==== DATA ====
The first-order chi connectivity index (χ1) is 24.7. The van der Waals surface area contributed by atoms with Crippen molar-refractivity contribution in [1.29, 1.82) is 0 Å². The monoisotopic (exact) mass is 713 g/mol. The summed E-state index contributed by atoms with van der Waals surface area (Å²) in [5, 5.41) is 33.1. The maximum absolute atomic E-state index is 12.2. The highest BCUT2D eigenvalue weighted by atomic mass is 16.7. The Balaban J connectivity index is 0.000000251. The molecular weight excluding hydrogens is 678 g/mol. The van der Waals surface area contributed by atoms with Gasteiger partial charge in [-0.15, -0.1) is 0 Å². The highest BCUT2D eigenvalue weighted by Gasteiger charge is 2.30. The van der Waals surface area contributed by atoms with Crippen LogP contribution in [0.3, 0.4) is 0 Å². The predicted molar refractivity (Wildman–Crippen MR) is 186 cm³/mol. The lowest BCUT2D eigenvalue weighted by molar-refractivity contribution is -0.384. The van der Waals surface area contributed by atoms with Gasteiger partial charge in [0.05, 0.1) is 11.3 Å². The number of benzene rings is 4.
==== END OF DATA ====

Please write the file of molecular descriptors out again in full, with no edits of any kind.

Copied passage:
The first-order chi connectivity index (χ1) is 24.7. The van der Waals surface area contributed by atoms with Crippen molar-refractivity contribution in [1.29, 1.82) is 0 Å². The monoisotopic (exact) mass is 713 g/mol. The summed E-state index contributed by atoms with van der Waals surface area (Å²) in [5, 5.41) is 33.1. The maximum absolute atomic E-state index is 12.2. The highest BCUT2D eigenvalue weighted by atomic mass is 16.7. The Balaban J connectivity index is 0.000000251. The molecular weight excluding hydrogens is 678 g/mol. The van der Waals surface area contributed by atoms with Gasteiger partial charge in [-0.15, -0.1) is 0 Å². The highest BCUT2D eigenvalue weighted by Gasteiger charge is 2.30. The van der Waals surface area contributed by atoms with Crippen LogP contribution in [0.3, 0.4) is 0 Å². The predicted molar refractivity (Wildman–Crippen MR) is 186 cm³/mol. The lowest BCUT2D eigenvalue weighted by molar-refractivity contribution is -0.384. The van der Waals surface area contributed by atoms with Gasteiger partial charge in [0.05, 0.1) is 11.3 Å². The number of benzene rings is 4.